Hello, I have seen you have TW Acustik/Thoress phono, Accuphase C-37, Esoteric E-03 in your signature.
Do you talk about them ?
I have an Esoteric E03 and I search to improve the phono stage. My turntable is a VPI Classic 3 in rosewood with an audio-technica ART9.

Thank yoy very much
 
Sep 26, 2017
4
0
1
What is better to colour up a grey weekend than a highend -shoot out- with two friends and three phonostages.

Our opponents were two well known candidates from Germany, -Absolute Phono inside- from Clearaudio, the Thöress Phono and a newcomer, the AS Phonolab from Audiospecials, also from Germany.

If you want to judge precise transients and authenticity, a real challenge for even the best phonostages is „Friday night in San Francisco – Paco de Lucia, Al die Meola and John MC Laughlin.

Preamp was the KODA Takumi K-10 that fitted perfect.

First, the Clearaudio got a decision.
Absolute O.K. But not more. A bit boaring, but nothing we expected from a phonostage over 10000 Dollars.

The two candidates left constituted another league.

The Thöress, in all points wonderful and colourful, such as expected from a tube phono. Better stage, more depth and transparancy well focused. Really good, that was great fun. The heaven turned from grey to blue.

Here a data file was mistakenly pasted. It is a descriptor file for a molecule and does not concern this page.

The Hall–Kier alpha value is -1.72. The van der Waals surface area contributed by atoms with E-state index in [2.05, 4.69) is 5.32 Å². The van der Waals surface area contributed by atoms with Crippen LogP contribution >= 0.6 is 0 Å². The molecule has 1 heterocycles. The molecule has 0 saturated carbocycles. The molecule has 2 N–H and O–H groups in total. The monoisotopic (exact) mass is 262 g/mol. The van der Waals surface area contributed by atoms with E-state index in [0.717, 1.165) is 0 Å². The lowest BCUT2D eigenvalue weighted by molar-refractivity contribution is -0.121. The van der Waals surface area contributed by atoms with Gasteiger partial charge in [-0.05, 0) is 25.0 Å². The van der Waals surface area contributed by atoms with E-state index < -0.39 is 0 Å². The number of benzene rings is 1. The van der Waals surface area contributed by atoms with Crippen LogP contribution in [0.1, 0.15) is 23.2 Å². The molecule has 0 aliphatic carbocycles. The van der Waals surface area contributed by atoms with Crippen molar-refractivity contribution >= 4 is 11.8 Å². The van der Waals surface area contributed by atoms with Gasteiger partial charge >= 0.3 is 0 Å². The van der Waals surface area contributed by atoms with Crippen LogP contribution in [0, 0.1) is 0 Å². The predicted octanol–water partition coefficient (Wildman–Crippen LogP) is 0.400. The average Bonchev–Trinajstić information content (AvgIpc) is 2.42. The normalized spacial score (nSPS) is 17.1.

We were really satisfied. Until we switched over to the AS Phonolab.

In all points a further step up. Clear sound, precise attack, a transients playback from the guitar strings that shows what precision and dynamic a vinyl record can offer.

Wide stage with depth, much space between the three musicians, well focused on the point, we could nearly see their shapes. Easy to understand what intention the Audio engineer mixed up in the recording studio.

Common sense. Really fast, sharped focused and so colourful. Natural high frequencies without any sharpness. Best transients playback ever heard yet. A perfect conjunction between precision and authenticity.

We assumed the reason. The AS from Audiospecials has its roots in the PRO Audio section. A look inside tells stories about professional engineering. Such qualities are not coincidence. Sometimes the unexpected things are the best.

But the way is the reward and so we look for further opponents. May be an EMT, but not easy to get.

141126_5.jpg